Mr Bazerman believes that the only way to ensure truly independent audits is to remove the incentive to be rehired.  Auditors should be appointed on an uncancellable 5-year contract, and then be prohibited from reappointment for the following 5 years.  But do shareholders really want this?  After all, say sceptics, they currently have the right to vote out an auditor and they almost never do.  But that is probably an indictment of the unthinking support for management decisions displayed by far too many institutional shareholders.

Source: The Economist 18 November 2000

But Qualified to Do What?

I don't mean to single Pricewaterhouse out in particular - as the Enron debacle (and others) have abundantly made clear, just because an accountant audits the books, this does not guarantee safety.  In the case of the Flat Rock Forests Trust, even auditors would not certify the figures.  Yet the Trustee didn't think this was at all noteworthy.  (Or maybe they DID - maybe this was one of the reasons why they refused to have a final unitholder meeting?)

From My Journal

29 April 1999: A fellow Flat Rock unitholder called and told me he had seen a notice in The Dominion of intent to remove from the Companies Office Register several of the Flat Rock associated companies.  These companies had all been voluntarily put into liquidation by the receiver.  The receiver had been appointed, not by the trustee, but by the bank who had lent the trust manager money to do whatever it was he did with the money he borrowed (using the trust’s forests as collateral).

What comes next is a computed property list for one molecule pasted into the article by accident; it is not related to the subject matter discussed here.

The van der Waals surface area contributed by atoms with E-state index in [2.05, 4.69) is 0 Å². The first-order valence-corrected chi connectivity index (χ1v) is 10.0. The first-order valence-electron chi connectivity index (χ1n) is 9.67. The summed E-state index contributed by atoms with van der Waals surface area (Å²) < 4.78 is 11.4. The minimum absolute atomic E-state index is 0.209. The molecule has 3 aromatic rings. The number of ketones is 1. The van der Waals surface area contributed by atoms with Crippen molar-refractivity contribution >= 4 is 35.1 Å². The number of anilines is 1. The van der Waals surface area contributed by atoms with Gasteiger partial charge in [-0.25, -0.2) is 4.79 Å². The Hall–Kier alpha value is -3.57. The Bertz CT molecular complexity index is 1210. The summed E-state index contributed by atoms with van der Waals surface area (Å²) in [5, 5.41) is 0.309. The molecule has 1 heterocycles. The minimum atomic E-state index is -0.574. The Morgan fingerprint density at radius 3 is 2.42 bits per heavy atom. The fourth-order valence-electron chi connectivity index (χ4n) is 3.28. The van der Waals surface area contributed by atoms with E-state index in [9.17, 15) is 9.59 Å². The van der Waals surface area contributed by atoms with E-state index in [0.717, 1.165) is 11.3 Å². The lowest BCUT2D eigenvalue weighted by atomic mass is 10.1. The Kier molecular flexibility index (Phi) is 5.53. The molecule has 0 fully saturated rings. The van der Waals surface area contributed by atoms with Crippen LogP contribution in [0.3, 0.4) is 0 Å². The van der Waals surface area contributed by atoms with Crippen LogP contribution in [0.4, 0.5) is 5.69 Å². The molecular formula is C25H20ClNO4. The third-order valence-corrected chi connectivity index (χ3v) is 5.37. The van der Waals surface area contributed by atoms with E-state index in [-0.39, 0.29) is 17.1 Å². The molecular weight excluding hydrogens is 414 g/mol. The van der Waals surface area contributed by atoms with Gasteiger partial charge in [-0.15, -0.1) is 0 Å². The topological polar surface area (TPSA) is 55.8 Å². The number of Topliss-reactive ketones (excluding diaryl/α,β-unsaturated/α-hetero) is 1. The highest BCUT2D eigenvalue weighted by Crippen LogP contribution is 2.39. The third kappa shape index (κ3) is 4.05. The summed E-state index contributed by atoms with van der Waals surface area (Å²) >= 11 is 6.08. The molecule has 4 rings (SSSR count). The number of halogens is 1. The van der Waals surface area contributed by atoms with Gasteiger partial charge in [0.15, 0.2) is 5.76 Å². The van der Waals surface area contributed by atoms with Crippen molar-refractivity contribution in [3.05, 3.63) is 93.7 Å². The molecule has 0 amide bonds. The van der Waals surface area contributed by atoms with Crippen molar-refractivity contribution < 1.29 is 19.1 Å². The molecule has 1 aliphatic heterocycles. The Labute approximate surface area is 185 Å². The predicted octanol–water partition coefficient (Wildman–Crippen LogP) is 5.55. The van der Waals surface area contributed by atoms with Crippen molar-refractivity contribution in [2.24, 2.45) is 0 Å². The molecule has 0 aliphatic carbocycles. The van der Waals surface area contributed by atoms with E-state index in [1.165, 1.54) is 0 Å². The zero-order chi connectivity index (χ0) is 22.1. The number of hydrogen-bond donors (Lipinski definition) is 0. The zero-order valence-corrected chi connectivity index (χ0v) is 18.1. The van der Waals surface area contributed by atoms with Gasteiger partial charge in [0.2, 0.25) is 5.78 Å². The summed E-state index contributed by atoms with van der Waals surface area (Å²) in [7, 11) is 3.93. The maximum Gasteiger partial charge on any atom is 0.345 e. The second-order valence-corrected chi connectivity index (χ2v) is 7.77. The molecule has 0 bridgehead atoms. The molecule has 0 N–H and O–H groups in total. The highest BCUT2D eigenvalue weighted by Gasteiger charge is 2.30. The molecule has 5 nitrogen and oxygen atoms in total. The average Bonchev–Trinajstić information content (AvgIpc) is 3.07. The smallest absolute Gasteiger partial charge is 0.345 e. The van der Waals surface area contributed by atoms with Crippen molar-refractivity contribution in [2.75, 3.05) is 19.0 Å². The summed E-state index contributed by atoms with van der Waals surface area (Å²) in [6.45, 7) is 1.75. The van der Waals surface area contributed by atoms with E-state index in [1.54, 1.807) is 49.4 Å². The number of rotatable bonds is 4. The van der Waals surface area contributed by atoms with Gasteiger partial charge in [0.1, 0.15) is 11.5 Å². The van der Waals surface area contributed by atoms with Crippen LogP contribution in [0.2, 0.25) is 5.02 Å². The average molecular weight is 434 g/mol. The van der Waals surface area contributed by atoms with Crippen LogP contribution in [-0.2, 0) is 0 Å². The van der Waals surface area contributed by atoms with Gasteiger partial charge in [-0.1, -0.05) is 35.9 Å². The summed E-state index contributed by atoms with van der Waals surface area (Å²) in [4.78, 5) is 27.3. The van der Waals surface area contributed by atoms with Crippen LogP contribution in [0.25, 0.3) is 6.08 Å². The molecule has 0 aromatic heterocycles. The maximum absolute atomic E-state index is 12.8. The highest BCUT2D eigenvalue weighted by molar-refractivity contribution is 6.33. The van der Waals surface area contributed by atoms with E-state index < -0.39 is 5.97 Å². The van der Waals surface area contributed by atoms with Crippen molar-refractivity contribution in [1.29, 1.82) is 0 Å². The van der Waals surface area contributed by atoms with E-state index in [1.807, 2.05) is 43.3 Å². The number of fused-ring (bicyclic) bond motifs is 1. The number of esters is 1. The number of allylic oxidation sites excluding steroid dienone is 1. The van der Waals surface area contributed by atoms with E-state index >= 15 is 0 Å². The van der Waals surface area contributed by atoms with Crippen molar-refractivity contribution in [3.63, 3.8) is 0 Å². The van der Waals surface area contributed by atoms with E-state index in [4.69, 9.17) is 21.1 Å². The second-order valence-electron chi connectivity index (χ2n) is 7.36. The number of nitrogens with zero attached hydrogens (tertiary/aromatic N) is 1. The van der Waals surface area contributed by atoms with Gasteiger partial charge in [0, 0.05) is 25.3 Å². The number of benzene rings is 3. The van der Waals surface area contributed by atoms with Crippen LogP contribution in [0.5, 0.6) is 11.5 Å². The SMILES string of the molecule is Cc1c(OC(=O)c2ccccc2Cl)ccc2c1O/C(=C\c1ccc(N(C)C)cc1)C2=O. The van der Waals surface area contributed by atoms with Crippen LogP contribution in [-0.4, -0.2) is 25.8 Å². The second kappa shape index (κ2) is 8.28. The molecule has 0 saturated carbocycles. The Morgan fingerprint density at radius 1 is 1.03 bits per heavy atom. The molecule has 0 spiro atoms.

Since these companies are part of an ongoing investigation by the Serious Fraud Office, I was a bit surprised that the liquidator, PricewaterhouseCoopers, was intent on removing them from the register.  When PWC removed our own company from the Companies Office register, they notified us of their immediate intent to destroy all our records in their archives.  (We asked for them all instead.  They’re what’re now taking up all the space at the Overseas Passenger Terminal, necessitating us having to secure overflow storage at the Space Station.)

I called the liquidator and asked that the companies stay registered as at least some of the unitholders intend to file suit after the SFO investigation concludes.  I was told that the SFO investigation was of people, not companies.  There was no reason to keep the companies around and, if I had doubts, I should have my solicitor call.  I called one of the other unitholders who had his solicitor call.  His solicitor was told that the liquidator (PriceWaterhouseCoopers) could destroy the records if they chose, no matter how many people wrote in and asked them not to.